Monday, May 7, 2012

Zynga Launches Its Own Gaming Platform, Lessens Dependency on Facebook


What do you call a meeting between Zynga CEO Mark Pincus and Facebook Founder Mark Zuckerberg? "Words with Frenemies."

A previous post on Overheard pointed to Zynga’s dependency on Facebook as a reason why Zynga’s stock had been punished by Wall Street. Yet, ever since Facebook revealed that Zynga constitutes an astounding 15% of the social network’s revenue, the question has been who needs who more?

It would appear that Zynga needs Facebook more, after all, Facebook provides the platform that Zynga operates on. Yet, that point of view underestimates the pressure on Facebook to show impressive finances as it goes public. Zynga gives Facebook a generous 30% cut of all of its virtual goods revenue. Plus, Zynga’s games drive billions of page views on Facebook – which translates into an enormous chunk of ad revenue. As Facebook’s IPO nears, it must look to nurture the virtual cash cow that is Zynga.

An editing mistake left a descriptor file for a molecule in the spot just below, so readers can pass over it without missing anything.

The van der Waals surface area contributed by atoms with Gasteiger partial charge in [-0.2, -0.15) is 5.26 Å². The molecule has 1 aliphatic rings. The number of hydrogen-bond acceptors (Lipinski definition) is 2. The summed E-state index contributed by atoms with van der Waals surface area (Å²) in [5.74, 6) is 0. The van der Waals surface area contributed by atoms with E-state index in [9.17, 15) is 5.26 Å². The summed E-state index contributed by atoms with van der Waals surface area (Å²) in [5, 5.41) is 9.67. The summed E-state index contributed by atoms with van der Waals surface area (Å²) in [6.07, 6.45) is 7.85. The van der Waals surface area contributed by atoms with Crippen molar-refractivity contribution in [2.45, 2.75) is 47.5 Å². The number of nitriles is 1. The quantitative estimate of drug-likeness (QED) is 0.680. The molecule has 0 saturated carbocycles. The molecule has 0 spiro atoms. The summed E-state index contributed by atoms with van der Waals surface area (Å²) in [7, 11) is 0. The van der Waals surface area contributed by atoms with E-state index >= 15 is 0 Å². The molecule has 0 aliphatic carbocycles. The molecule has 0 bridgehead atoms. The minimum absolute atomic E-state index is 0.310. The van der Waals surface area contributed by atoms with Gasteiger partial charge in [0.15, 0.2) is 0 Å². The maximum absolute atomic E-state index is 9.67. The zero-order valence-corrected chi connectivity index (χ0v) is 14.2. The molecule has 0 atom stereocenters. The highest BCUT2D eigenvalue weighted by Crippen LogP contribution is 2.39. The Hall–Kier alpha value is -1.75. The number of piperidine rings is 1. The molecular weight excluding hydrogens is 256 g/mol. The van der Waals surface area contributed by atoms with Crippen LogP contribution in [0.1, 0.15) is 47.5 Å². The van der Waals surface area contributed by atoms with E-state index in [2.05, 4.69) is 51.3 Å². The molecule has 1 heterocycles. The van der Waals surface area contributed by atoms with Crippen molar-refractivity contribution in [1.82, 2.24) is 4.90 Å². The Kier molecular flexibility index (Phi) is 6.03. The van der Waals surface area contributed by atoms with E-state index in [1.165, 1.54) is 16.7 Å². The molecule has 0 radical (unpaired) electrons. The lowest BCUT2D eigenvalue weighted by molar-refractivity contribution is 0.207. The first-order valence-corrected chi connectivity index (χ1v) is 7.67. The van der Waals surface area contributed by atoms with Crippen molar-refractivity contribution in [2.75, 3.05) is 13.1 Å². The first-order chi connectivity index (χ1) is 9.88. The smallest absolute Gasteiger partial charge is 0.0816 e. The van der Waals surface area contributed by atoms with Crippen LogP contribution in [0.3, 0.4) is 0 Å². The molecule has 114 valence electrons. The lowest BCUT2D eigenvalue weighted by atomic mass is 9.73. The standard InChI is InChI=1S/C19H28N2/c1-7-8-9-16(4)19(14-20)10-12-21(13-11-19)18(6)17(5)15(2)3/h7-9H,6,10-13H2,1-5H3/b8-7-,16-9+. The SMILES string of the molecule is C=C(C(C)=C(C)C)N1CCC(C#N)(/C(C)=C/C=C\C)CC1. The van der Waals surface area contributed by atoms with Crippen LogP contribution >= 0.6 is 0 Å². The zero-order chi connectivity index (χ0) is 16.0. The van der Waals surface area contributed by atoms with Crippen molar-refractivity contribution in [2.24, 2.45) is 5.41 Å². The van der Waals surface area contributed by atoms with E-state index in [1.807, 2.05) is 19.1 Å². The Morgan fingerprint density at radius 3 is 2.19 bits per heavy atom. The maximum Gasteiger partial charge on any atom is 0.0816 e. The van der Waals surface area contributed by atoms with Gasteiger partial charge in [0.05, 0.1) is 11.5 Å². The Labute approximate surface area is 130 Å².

Meanwhile, Zynga has been taking steps to lessen its dependency on Facebook – heavily investing in Zynga.com as an independent gaming platform. Unlike Facebook, Zynga.com is dedicated to a gaming ecosystem – making it an attractive platform for aspiring developers to find an audience. From a business perspective, Zynga aims to strike rev-share deals with these third party game developers, calling the venture Zynga Platform Partners. Zynga hopes the site will emerge as a sort of app store, except exclusively focused on gaming. Since launching in March, Zynga.com has seen an impressive uptick in traffic – reaching 2.8 million MAUs (monthly active users).

Zynga was careful not to attract the ire of Facebook and is using Facebook Credits as the currency of Zynga.com. Not that Facebook is too worried: Zynga reaches an eye-popping 272 million MAUs on Facebook, rendering Zynga.com immaterial for now. Facebook's leverage is more in focus when you consider that Facebook provides Zynga.com gamers with a connection to their friends and family – you know, the whole “social” part of social gaming. “Words with Strangers” doesn’t exactly have the same appeal. Still, Zuckerberg and team will be wary of Zynga cornering the burgeoning social gaming space.
  
At the moment, both Zynga and Facebook are content to remain “frenemys” but Zynga is definitely taking steps to find incremental revenue streams. In addition to the launch of Zynga.com, Zynga is aggressively pursuing mobile and gambling. We’ll take a look at those in a later post. 

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